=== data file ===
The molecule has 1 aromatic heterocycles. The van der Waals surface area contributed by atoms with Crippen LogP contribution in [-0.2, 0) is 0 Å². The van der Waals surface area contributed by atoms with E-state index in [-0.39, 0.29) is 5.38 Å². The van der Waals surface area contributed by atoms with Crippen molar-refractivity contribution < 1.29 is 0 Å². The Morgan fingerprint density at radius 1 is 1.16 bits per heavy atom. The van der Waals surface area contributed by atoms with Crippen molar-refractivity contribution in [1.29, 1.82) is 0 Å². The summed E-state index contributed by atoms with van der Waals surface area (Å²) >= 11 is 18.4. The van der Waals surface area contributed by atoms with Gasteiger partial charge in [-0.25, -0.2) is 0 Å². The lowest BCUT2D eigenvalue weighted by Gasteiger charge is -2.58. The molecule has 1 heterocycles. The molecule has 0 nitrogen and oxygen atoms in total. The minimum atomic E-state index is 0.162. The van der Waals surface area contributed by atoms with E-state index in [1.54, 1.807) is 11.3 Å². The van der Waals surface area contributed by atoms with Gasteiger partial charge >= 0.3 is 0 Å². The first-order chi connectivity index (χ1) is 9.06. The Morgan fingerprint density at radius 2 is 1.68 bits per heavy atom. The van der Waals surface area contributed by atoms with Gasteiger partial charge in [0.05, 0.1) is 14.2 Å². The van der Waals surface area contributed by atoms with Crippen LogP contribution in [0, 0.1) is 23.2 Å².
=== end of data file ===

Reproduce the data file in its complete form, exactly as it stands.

The molecule has 1 aromatic heterocycles. The van der Waals surface area contributed by atoms with Crippen LogP contribution in [-0.2, 0) is 0 Å². The van der Waals surface area contributed by atoms with E-state index in [-0.39, 0.29) is 5.38 Å². The van der Waals surface area contributed by atoms with Crippen molar-refractivity contribution < 1.29 is 0 Å². The Morgan fingerprint density at radius 1 is 1.16 bits per heavy atom. The van der Waals surface area contributed by atoms with Crippen molar-refractivity contribution in [1.29, 1.82) is 0 Å². The summed E-state index contributed by atoms with van der Waals surface area (Å²) >= 11 is 18.4. The van der Waals surface area contributed by atoms with Gasteiger partial charge in [-0.25, -0.2) is 0 Å². The lowest BCUT2D eigenvalue weighted by Gasteiger charge is -2.58. The molecule has 1 heterocycles. The molecule has 0 nitrogen and oxygen atoms in total. The minimum atomic E-state index is 0.162. The van der Waals surface area contributed by atoms with E-state index in [1.54, 1.807) is 11.3 Å². The van der Waals surface area contributed by atoms with Gasteiger partial charge >= 0.3 is 0 Å². The first-order chi connectivity index (χ1) is 9.06. The Morgan fingerprint density at radius 2 is 1.68 bits per heavy atom. The van der Waals surface area contributed by atoms with Gasteiger partial charge in [0.05, 0.1) is 14.2 Å². The van der Waals surface area contributed by atoms with Crippen LogP contribution in [0, 0.1) is 23.2 Å².